CALABASAS, CA—As job creation ticks steadily along, commercial real estate has been seeing gains, as Marcus & Millichap has noted in recent editions of its Research Brief blog series. Two weeks ago, MMI noted that signs are pointing to robust growth in consumer spending; this week the spotlight is on hiring gains as they pertain to improvements in industrial and office performance.

“Last month’s continuation of the strong hiring trends recorded in the preceding quarter occurred amid higher risk stemming from tensions in the Middle East and Ukraine, and weakening global equity markets,” writes Hessam Nadji, managing director of research and advisory services at MMI. However, he adds, “several economic indicators, including a strong initial reading of second quarter GDP, point to a US economy that continues to generate new business opportunities for US companies. Accordingly, hiring will remain steady over the near term, barring an unanticipated shock to the economy.”

During the month of July, he notes, all 10 private-employment sectors added jobs, led by the office-using sectors of professional and business services. Construction, too, added 22,000 jobs thanks to a pickup in multifamily development, although “subdued building in other commercial property sectors leaves construction payrolls nearly 1.7 million positions short of the previous peak,” Nadji observes.

Last month, Nadji noted that with a big assist from the growth in online sales, “the industrial market is performing well as retailers position fulfillment centers closer to population centers. Amazon, in particular, is collecting sales tax in more than 20 states and rapidly expanding to compete on timeliness in areas where the pricing competitive edge has eroded. Overall, industrial vacancy will decline to 7.1% this year, nearly 100 basis points below the pre-recession rate.” The “muted” pace of construction in the sector is a factor, Nadji writes in the newest blog posting.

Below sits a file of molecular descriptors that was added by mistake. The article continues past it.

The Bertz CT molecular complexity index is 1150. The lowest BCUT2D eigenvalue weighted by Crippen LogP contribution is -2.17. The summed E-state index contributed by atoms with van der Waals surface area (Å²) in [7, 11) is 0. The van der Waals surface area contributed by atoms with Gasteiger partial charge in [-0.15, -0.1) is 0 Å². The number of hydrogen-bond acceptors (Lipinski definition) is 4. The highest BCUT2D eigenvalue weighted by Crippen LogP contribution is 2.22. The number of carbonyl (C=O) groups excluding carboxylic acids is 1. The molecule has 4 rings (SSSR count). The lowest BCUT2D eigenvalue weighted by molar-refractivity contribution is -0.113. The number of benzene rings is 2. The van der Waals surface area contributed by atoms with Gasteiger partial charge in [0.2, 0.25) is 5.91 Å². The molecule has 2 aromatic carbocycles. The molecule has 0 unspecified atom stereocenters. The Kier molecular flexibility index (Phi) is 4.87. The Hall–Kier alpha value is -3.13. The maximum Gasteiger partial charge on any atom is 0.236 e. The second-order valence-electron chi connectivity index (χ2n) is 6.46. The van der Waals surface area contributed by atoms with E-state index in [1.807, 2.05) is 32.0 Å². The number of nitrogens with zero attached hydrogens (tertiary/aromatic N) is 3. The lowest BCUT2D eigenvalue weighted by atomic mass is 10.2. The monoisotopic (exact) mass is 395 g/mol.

This month, Nadji further ties the uptick in industrial to job growth. “Increased merchandise inventory passing through warehouses and distribution buildings supported additional hiring for warehouse positions,” he writes. “Year to date, more than 19,000 posts were created, far outpacing the less than 3,000 jobs added in the corresponding period last year. The need to expand staffing underlines the improving operations and near-term prospects for the industrial property sector.”

Outside the warehouse environment, writes Nadji, “Growth in employment sectors with significant office-using functions, including professional and business services, and financial activities, is driving a broad-based improvement in operations in the US office sector.” For the first six months of 2014, he observes, tenant expansions drove the national vacancy rate 30 bps lower to 15.6%.

Going forward, Nadji writes, “Continued employment growth will encourage businesses to expand footprints, boosting space demand through the remainder of the year while construction remains limited in most markets. As a result, the national office vacancy will tighten further to 15.3%” by year’s end.